A heavy rain accompanied by a front hit Saga prefecture in Kyushu, Japan in August 2019, flooded the Rokkaku river and others, and brought an inundation disaster nearby. Geospatial Information Authority of Japan (GSI), which is one of the designated government oraganizations enacted by the Disaster Countermeasures Basic Act, took aerial photographs and produced inundation-depth estimation maps to support activities of relevant disaster management organizations. These products were also published on GSI's website for general use. This article shows major GSI's activities, especially for providing the geospatial products that are helpful for flood disaster management. In addition, outreach activities to government and public organizations that conduct disaster response activities are also reported.
We performed comparative verification of accuracy of dense cloud produced by UAV aerophotos to reveal the effect of the difference of absolute orientation methods. The methods of orientation are, (1) coordinates of GCP and platform GNSS are taken into aero-triangulation, (2) coordinates of GCP and platform GNSS are used for rigid transformation of dense cloud that was produced first. And in each methods, we produced dense clouds in two ways : whether to use GCP or not. Verification of accuracy was done by comparing of tree locations obtained from LiDAR data and each dense clouds. The result of horizontal accuracy of method (2) was significantly inferior to method (1). After projective transformation by using picked-up tree coordinates, horizontal accuracy of method (2) was greately improved. In terms of height accuracy, the error is under 10% of tree height in method (1) with GCP. But in method (1) with no GCP, overall deviation occurred. In method (2), affect of non-linear distortion of the dense cloud was suggested.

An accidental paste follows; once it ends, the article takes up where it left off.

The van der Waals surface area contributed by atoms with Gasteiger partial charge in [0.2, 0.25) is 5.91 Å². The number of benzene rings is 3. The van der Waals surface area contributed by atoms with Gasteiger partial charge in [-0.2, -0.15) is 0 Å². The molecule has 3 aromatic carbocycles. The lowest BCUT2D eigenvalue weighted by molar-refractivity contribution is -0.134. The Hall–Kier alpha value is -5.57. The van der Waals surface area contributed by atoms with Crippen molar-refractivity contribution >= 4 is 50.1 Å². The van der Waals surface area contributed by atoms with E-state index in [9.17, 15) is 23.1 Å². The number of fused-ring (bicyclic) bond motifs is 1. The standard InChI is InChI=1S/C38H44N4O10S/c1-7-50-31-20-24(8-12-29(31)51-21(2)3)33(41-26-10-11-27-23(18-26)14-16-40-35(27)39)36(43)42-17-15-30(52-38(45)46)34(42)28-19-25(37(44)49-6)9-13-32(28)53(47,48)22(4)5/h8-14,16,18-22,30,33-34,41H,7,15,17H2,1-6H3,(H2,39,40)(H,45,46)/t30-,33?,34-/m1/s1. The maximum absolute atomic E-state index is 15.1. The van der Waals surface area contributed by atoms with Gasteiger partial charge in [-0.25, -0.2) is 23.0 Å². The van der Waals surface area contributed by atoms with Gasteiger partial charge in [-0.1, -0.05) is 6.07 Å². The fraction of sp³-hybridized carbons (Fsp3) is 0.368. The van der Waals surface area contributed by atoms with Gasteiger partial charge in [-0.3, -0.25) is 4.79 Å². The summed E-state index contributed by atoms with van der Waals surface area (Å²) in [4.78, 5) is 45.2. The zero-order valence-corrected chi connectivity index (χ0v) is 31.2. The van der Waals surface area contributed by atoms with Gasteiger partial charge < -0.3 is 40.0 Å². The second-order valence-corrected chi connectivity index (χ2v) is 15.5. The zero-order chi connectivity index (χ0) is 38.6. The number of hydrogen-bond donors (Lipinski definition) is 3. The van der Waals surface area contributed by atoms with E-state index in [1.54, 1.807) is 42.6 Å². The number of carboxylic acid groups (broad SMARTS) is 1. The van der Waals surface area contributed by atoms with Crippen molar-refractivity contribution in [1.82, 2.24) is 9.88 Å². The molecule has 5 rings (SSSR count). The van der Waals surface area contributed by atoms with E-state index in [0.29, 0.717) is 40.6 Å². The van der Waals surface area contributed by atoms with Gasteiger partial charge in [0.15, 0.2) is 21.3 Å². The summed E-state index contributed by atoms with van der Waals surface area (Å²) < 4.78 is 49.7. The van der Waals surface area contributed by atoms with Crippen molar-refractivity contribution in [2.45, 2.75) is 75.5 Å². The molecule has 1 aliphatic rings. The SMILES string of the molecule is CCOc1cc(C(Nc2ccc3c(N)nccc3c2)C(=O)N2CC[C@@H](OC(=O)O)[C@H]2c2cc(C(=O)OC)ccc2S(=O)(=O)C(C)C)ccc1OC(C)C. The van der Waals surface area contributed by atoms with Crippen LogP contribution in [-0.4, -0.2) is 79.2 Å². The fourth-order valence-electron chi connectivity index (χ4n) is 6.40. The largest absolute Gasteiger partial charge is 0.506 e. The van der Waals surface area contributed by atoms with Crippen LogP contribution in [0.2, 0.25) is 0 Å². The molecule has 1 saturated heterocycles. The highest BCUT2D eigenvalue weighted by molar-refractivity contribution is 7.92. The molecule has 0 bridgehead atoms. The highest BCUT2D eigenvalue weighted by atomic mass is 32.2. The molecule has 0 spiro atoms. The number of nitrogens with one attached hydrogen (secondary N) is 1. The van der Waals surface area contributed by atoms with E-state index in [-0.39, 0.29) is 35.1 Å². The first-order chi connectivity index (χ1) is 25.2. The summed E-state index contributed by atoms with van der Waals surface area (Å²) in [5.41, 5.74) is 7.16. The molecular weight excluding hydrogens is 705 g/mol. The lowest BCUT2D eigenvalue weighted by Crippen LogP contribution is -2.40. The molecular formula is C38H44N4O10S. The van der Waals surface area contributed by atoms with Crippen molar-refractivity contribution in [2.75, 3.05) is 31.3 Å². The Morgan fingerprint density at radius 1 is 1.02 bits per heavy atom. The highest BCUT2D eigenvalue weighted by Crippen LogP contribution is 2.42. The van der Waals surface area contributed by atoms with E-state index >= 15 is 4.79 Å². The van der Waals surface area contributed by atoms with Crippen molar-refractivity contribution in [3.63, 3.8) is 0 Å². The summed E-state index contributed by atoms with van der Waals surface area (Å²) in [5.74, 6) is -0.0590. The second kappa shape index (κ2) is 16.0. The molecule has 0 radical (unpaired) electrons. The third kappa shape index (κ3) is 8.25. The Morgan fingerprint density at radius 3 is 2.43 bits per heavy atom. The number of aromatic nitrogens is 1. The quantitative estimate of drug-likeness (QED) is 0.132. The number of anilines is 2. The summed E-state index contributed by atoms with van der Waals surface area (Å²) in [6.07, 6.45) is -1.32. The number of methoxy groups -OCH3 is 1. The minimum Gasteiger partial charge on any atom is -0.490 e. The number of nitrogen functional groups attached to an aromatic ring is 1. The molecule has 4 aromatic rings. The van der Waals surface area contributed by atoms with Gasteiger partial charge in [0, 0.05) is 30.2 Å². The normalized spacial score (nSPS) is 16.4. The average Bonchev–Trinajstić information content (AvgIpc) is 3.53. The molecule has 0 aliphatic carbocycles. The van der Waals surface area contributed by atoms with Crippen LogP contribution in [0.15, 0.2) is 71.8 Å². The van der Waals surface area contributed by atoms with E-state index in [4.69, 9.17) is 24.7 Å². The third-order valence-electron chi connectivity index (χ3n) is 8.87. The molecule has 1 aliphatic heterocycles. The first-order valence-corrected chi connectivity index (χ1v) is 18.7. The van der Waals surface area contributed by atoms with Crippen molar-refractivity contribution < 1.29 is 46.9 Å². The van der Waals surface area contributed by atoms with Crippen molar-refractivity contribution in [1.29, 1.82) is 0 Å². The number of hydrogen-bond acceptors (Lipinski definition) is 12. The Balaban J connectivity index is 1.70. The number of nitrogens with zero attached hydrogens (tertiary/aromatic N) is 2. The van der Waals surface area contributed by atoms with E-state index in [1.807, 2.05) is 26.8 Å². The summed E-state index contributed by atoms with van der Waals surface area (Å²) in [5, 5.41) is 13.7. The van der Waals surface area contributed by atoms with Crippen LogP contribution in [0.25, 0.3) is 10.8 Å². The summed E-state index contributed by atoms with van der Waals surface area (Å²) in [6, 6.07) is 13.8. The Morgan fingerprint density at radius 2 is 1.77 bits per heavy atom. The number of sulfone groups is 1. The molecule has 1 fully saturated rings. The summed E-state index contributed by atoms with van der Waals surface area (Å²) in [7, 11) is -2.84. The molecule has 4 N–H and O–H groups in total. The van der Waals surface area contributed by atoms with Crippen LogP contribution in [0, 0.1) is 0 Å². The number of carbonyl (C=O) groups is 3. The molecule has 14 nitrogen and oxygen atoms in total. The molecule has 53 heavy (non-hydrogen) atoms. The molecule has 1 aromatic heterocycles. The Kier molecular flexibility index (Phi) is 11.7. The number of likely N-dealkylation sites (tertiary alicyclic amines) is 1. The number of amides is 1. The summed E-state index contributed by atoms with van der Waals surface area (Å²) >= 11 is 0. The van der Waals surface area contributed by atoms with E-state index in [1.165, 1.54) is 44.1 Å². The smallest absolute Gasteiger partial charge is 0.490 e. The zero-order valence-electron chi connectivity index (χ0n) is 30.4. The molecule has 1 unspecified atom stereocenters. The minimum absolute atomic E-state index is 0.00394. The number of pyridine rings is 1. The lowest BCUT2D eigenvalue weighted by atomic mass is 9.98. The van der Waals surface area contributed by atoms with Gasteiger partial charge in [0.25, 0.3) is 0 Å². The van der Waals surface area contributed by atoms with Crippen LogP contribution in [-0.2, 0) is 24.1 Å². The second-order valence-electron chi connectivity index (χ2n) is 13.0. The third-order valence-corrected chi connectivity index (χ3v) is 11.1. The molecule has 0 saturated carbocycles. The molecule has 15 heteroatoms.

We compared estimated location precisions from different coordinate decision methods using dense cloud point data acquired by UAV derived images. We adopt four coordinate decision methods. The first method takes GNSS coordinates of reference marks and the platform into account when we estimate locations of images. In our second method, we generated dense point cloud first, and assigned coordinate values using GNSS coordinates of reference marks and the platform. For both methods, we added two variations by removing the reference mark coordinates. With these four methods, we generated dense point clouds and estimated tree locations and heights. We obtained tree locations and height data from airborne LiDAR data separately to investigate location precisions from the four decision methods.
We found that the coordinate decision methods using GNSS coordinates of reference marks and the platform superior to the decision method estimate coordinates afterward. However, we observed that we could remove systematic errors in the latter method by applying a projective transformation based on tree locations. The 95% of tree heights were within 10% error levels when we use both reference point coordinates and GNSS coordinates. When we remove reference point coordinates from our calculations, error levels became higher. We also found that we introduced additional errors caused by non-linear distortion when we estimate coordinates afterward.